By Tim Goldsmith, Ph.D
When children are young, parenting can seem straightforward. We understand what our child needs and can provide for them. But then come the teen years. Our happy child becomes moody, hanging less with family and more with friends, their world secreted from ours.
At this stage of development, adolescents need more independence and privacy. Our role shifts too, from caregiver to coach, allowing our teens to make more of their own decisions as they work towards independence. But relaxing our role too much can be harmful, as kids face a myriad of issues between ages 13 and 18 that require parental guidance. Just watch 13 Reasons Why.
This popular Netflix series offers a window into a contemporary, often troubling, high school world. The show follows clues left on 13 cassette tapes by Hannah Baker, a 16-year-old who wants her circle of classmates to understand the events that led up to her suicide.
Adolescence has always been drama-filled, but the issues teens face in this digital age — cyber bullying, voyeurism, substance abuse — present new challenges.
Shocked and devastated by their child’s suicide, the parents of Hannah Baker are like some I’ve counseled during my career, at a loss as to how this could have happened. How did they miss the signals? they ask.
While Baker’s classmates grapple with their problems, the parents in the series hover on the periphery, present but less than actively engaged in their kids’ lives. When they do ask, “How was your day?” the customary response is, “Fine.” I suspect those scenes feel all too familiar to parents of teens. Teens want us in their lives, but on their terms.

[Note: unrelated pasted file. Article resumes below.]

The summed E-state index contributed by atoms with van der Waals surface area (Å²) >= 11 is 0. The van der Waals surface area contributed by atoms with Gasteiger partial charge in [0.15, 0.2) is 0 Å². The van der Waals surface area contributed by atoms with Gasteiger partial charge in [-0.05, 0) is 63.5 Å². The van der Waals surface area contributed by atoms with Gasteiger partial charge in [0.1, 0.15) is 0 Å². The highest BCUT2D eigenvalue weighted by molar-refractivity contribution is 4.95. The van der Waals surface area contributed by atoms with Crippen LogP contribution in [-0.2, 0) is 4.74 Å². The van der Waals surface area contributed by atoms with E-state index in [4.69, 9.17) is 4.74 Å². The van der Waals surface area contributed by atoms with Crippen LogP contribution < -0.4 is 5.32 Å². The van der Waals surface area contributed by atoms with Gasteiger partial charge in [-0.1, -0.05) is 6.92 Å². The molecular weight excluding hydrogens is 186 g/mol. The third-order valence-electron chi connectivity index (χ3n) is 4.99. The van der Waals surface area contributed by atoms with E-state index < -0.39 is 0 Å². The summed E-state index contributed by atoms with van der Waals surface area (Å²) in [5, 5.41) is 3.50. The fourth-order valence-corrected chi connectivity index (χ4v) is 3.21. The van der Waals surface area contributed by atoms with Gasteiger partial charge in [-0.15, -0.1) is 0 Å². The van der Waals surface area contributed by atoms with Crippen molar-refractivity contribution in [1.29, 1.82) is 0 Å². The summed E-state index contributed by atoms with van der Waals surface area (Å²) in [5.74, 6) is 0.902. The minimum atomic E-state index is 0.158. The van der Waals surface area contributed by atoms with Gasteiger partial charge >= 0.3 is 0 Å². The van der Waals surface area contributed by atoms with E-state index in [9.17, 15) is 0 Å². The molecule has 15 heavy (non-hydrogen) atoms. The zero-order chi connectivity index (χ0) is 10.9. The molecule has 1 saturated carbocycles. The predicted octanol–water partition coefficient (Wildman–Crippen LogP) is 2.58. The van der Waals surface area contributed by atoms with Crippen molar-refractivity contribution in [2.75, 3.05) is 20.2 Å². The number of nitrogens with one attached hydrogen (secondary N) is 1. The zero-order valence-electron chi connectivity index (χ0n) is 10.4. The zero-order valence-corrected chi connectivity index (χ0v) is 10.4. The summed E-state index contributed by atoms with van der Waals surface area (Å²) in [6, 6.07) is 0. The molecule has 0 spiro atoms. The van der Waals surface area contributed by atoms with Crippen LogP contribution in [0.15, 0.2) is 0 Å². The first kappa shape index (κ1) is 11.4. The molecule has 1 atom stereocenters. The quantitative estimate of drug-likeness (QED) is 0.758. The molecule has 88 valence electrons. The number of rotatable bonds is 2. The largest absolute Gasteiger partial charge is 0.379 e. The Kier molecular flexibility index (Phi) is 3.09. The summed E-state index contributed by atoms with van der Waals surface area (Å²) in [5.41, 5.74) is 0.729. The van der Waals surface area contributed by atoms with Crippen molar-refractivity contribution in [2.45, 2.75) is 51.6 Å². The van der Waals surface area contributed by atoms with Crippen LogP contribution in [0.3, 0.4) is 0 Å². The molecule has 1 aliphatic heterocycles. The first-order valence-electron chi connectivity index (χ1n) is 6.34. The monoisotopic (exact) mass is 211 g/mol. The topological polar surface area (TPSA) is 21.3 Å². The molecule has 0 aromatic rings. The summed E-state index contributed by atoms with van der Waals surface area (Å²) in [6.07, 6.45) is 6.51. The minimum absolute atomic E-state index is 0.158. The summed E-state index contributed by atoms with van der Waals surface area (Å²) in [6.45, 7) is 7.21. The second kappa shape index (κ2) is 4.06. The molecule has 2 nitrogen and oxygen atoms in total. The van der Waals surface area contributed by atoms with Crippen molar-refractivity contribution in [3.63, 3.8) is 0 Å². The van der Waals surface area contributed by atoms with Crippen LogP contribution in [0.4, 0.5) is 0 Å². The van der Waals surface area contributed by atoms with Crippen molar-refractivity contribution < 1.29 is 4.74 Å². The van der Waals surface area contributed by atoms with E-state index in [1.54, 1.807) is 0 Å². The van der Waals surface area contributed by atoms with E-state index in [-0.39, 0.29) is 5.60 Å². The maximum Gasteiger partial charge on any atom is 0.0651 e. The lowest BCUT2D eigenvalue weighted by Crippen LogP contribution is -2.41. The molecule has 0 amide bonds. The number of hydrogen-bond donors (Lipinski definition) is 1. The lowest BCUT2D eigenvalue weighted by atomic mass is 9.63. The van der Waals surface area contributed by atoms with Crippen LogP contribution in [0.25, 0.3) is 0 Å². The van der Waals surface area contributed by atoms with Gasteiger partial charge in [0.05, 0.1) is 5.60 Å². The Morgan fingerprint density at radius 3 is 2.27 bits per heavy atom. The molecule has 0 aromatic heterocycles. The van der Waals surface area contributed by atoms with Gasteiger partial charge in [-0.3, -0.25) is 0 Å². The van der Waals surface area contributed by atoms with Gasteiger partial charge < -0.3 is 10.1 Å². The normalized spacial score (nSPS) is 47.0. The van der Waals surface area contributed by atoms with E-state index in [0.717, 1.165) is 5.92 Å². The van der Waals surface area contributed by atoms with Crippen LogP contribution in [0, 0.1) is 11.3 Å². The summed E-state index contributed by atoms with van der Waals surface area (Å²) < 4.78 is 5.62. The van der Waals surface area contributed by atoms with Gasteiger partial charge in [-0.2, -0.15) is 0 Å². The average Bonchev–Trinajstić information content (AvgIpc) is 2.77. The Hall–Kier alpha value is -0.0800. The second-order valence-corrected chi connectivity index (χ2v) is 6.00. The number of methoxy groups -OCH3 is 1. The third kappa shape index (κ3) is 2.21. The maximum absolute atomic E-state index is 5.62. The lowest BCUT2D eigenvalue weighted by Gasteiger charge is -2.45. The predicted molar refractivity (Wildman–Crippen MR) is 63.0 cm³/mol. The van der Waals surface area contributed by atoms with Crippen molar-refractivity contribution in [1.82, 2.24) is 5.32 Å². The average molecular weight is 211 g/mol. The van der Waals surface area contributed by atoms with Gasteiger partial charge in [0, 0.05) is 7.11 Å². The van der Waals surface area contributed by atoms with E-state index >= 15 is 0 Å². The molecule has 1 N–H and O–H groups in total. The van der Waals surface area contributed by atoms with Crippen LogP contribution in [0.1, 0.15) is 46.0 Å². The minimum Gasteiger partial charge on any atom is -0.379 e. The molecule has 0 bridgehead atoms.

If things are going well – if your teen is not making his emotional or behavioral problems impossible to ignore by getting suspended at school or breaking curfew — it’s easy to get caught up in our own busy lives and miss subtle signs.
Our focus at Youth Villages is to help parents learn how to better communicate with children and teens. Developing strong family ties doesn’t take place overnight. In order to keep the lines of communication open to teens, a trusting, loving relationship must be fostered. But with a little work, it can be done. Teens need to know your door is always open and that regardless of what they may tell you, your love will remain steadfast.
Five Ways to Talk With Teens
Ask open-ended questions. We often hope for a full report from our kids when we ask, “How was your day?” But questions that can be answered with a single word will typically get just that. Instead, try asking open-ended questions, such as, “What was the best thing to happen today?” or “What did a classmate or teacher do that made you laugh?”
Be a good listener. Keep judgement at bay and give your teen a chance to express his or her viewpoint. When you speak, keep comments brief and resist the urge to lecture or nag. Also, be trustworthy. When confidences are shared, let your teen know you won’t make the conversation public by sharing with friends or on social media.
Talk on a regular basis. Be available to your teen on their terms. Share a meal together and don’t shy away from difficult topics. Acknowledging the awkwardness of a conversation on drugs or contraception can sometimes make it easier for an exchange to take place. Share how you managed certain situations or the mistakes you made and what you learned.
Seek out opportunity through activities. — Some teens will open up while driving in the car or cooking in the kitchen, others while taking a walk or watching a favorite program with you. Ask questions but be patient and let them process the question. Silence does not mean they are ignoring, they simply may be collecting their thoughts to answer.
Respect your teen’s privacy. — The more parents pry, the more teens will clam up, so don’t be nosy and intrusive. Instead, let them know you are interested in their world. Volunteer to car pool or drive for a class event. Having a car full of teenagers conversing gives insight into their viewpoints.